At the edge of the campus of the University of California, Berkeley, there is today unfolding a conference that has brought together advocates for school choice of varying ideological stripes. There are some participants who support public school choice among charter academies but who are skeptical of the success of publicly funding private learning options. There are those who back private options for the social justice they bring to disadvantaged families but who have issues with the free-market embrace of universal vouchers.
But City University of New York professor Joseph Viteritti, one of the nation’s most legitimate experts on educational administration and one of the most devoted students of school choice as social justice, opened the session with the glue that bound everyone together. It is fundamentally indefensible, Viteritti said, to confine a child to one education option only because our public policies challenge or even prohibit a choice of varied learning opportunities.
The opportunities defining today’s discussion, titled “May Superman Pray?”, are those that enable a choice among faith-based schools. Viteritti, for one, defined as a moral imperative the chance to choose among religious institutions if it allows a family who could not otherwise afford such an option if it wanted to raise their children according to their value system. Furthermore, Boston University educational historian Charles L. Glenn said, “It is a fundamental right of the citizenry to decide how you’re going to educate your child.”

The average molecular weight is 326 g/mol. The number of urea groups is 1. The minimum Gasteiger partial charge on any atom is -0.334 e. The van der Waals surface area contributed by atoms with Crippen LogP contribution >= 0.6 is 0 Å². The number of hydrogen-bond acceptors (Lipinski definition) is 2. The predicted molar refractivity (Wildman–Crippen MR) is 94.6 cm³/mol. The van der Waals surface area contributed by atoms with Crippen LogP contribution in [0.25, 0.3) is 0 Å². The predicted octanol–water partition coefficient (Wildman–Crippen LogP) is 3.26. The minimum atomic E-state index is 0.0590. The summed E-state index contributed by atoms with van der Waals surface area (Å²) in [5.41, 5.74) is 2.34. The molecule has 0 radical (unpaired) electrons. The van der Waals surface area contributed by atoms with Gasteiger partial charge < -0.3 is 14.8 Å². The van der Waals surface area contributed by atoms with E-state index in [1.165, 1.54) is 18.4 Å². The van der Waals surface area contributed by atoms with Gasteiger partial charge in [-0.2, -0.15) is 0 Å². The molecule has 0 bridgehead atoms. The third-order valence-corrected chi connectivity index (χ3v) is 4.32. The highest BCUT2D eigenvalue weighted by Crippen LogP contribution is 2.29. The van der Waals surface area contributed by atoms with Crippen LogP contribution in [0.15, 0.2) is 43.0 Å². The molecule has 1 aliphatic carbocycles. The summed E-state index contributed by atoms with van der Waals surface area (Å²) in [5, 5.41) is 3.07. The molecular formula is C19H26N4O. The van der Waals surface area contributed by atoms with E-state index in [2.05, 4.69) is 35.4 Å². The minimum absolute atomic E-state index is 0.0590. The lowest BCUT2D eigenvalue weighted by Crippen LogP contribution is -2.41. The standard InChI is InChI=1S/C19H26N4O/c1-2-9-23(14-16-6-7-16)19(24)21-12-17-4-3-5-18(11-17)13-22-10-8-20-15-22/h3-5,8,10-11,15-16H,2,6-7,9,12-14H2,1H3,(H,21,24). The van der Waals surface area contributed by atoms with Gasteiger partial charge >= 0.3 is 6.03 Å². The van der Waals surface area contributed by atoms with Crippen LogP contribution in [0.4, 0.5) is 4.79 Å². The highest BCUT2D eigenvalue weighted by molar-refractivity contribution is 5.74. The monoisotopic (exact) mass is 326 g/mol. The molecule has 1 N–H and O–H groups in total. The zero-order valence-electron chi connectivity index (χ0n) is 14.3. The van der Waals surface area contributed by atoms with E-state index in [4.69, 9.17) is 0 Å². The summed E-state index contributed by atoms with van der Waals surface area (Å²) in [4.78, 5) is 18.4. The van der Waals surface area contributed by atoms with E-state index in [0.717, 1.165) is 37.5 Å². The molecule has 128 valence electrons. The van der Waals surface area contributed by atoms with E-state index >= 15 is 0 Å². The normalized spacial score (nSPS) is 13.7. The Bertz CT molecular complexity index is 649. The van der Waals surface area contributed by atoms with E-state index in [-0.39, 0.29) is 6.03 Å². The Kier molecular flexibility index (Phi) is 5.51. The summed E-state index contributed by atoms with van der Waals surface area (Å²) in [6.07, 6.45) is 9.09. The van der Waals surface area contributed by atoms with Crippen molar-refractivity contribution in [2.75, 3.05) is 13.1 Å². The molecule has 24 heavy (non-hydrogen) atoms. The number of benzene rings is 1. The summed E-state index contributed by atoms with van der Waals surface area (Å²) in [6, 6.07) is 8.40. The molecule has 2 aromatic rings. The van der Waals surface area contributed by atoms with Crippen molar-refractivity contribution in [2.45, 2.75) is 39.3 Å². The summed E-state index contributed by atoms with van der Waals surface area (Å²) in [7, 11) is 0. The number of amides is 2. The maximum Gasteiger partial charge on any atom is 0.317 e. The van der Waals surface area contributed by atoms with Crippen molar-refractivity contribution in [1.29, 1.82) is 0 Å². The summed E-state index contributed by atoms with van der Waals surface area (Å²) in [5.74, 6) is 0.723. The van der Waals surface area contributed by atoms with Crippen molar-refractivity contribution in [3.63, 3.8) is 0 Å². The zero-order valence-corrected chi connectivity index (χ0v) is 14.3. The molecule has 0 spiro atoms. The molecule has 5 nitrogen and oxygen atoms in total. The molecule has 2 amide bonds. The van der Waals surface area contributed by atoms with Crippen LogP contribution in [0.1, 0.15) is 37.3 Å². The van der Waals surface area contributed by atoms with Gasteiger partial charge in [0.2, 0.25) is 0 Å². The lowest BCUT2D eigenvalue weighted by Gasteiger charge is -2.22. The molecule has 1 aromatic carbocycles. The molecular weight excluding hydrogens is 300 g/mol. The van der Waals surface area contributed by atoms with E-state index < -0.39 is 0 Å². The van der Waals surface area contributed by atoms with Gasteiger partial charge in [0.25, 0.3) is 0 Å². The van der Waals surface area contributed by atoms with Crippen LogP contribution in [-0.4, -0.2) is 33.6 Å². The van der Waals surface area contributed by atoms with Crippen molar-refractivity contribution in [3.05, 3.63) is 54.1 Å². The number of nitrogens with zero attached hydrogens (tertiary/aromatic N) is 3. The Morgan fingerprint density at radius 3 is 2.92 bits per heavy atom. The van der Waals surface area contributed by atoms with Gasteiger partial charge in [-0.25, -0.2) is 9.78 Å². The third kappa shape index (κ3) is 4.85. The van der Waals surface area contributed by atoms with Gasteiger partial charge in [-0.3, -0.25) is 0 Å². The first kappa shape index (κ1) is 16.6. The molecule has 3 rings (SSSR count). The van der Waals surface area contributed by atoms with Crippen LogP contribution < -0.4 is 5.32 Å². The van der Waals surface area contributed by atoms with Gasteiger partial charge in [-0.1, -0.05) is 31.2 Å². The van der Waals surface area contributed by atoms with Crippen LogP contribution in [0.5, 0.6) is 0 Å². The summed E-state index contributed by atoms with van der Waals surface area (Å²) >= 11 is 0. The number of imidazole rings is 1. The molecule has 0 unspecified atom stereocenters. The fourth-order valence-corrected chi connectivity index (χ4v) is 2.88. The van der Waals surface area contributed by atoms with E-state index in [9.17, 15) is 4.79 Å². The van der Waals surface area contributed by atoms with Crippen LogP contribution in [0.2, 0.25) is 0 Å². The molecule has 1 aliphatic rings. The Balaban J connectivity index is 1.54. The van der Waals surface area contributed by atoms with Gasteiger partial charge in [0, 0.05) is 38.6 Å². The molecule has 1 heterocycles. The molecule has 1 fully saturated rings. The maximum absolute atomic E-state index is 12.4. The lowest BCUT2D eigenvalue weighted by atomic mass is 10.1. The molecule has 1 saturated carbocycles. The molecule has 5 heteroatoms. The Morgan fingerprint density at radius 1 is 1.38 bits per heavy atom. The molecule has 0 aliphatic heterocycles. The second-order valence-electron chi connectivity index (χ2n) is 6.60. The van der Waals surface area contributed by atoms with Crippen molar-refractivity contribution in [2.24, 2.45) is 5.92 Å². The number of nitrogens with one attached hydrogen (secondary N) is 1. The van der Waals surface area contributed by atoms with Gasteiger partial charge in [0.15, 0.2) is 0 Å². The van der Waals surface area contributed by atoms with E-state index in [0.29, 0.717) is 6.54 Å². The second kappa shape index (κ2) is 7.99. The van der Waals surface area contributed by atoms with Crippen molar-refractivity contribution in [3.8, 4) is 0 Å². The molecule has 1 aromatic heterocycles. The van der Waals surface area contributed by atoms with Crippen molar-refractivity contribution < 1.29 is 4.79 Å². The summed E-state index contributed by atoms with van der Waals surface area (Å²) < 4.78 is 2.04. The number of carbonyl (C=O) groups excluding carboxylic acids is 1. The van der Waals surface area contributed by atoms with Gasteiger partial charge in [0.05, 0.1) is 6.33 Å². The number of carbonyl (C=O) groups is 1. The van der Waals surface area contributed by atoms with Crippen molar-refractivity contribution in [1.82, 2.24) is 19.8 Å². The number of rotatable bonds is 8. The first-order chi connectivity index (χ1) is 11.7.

This was not a partisan conference, and its participants went to great lengths to illustrate this point. The conference was sponsored by the Berkeley-based American Center for School Choice, which is chaired by law professor John E. Coons, one of the nation’s most liberal voices for parental choice — particularly private choice — in education. One panel featured both Cato scholar Andrew Coulson and former Democratic California Sen. Gloria Romero. “I believe in public education,” said Romero, the California director of Democrats for Education Reform. “But I don’t believe only the rich should have school choice.”
But can Superman (a play off the documentary “Waiting for Superman”) pray? Most of the participants agreed he should, but they’re not aligned on how he could. Some would advocate extending school choice to families who want to benefit from the unique identity of a faith-based school. Others, such as Glenn, believe the voucher war is unwinnable and would take the admittedly risky approach of allowing a religious school to become a charter school while still maintaining its religious identity.
The threat of the Blaine Amendments in the states had brooded over the conference like the Holy Ghost. So how do our public policies fulfill the moral imperative of choice even for our most disadvantaged families? Tax credit scholarships may survive a legal threat, some, such as Coulson, said. But not every state has a tax code that could create a viable system of educational choice. The Supreme Court has given us guidance on navigating the Establishment Clause of the U.S. Constitution with its 2002 decision in Zelman vs. Simmons-Harris, but the Blaine threat is much more pervasive for many states considering these options.
These questions aren’t new, but the American Center for School Choice is to be commended for drawing the debate away from the margins and toward the center of our discussion over education reform. Whatever divides our approach to the schoolhouse door, it is either misguided or politically calculated to define the discussion as anything other than a moral imperative.